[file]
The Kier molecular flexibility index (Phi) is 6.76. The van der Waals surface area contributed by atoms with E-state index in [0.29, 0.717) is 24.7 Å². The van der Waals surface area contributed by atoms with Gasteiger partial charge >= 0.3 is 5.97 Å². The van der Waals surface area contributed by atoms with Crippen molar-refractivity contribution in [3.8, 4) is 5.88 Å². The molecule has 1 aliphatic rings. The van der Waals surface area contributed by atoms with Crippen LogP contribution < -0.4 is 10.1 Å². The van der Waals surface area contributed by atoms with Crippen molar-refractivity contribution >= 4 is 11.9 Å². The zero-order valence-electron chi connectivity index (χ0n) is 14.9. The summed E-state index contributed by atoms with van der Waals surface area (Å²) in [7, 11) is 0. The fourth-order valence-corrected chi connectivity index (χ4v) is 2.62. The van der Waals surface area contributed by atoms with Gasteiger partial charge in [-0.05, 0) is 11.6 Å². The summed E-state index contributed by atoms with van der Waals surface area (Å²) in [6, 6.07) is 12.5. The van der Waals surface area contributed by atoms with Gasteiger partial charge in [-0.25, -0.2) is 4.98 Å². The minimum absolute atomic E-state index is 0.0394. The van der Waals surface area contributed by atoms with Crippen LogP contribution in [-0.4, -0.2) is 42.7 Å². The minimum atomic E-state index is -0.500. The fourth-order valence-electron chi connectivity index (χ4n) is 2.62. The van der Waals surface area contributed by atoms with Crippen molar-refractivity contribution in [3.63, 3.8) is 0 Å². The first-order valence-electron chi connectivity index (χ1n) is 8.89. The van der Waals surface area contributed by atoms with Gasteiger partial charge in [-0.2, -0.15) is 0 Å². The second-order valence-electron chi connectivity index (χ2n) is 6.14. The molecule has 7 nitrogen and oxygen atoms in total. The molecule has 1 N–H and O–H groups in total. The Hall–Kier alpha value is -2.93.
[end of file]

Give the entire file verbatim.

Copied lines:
The Kier molecular flexibility index (Phi) is 6.76. The van der Waals surface area contributed by atoms with E-state index in [0.29, 0.717) is 24.7 Å². The van der Waals surface area contributed by atoms with Gasteiger partial charge >= 0.3 is 5.97 Å². The van der Waals surface area contributed by atoms with Crippen molar-refractivity contribution in [3.8, 4) is 5.88 Å². The molecule has 1 aliphatic rings. The van der Waals surface area contributed by atoms with Crippen LogP contribution < -0.4 is 10.1 Å². The van der Waals surface area contributed by atoms with Crippen molar-refractivity contribution >= 4 is 11.9 Å². The zero-order valence-electron chi connectivity index (χ0n) is 14.9. The summed E-state index contributed by atoms with van der Waals surface area (Å²) in [7, 11) is 0. The fourth-order valence-corrected chi connectivity index (χ4v) is 2.62. The van der Waals surface area contributed by atoms with Gasteiger partial charge in [-0.05, 0) is 11.6 Å². The summed E-state index contributed by atoms with van der Waals surface area (Å²) in [6, 6.07) is 12.5. The van der Waals surface area contributed by atoms with Gasteiger partial charge in [-0.25, -0.2) is 4.98 Å². The minimum absolute atomic E-state index is 0.0394. The van der Waals surface area contributed by atoms with Crippen LogP contribution in [-0.4, -0.2) is 42.7 Å². The minimum atomic E-state index is -0.500. The fourth-order valence-electron chi connectivity index (χ4n) is 2.62. The van der Waals surface area contributed by atoms with Crippen molar-refractivity contribution in [3.63, 3.8) is 0 Å². The first-order valence-electron chi connectivity index (χ1n) is 8.89. The van der Waals surface area contributed by atoms with Gasteiger partial charge in [-0.2, -0.15) is 0 Å². The second-order valence-electron chi connectivity index (χ2n) is 6.14. The molecule has 7 nitrogen and oxygen atoms in total. The molecule has 1 N–H and O–H groups in total. The Hall–Kier alpha value is -2.93.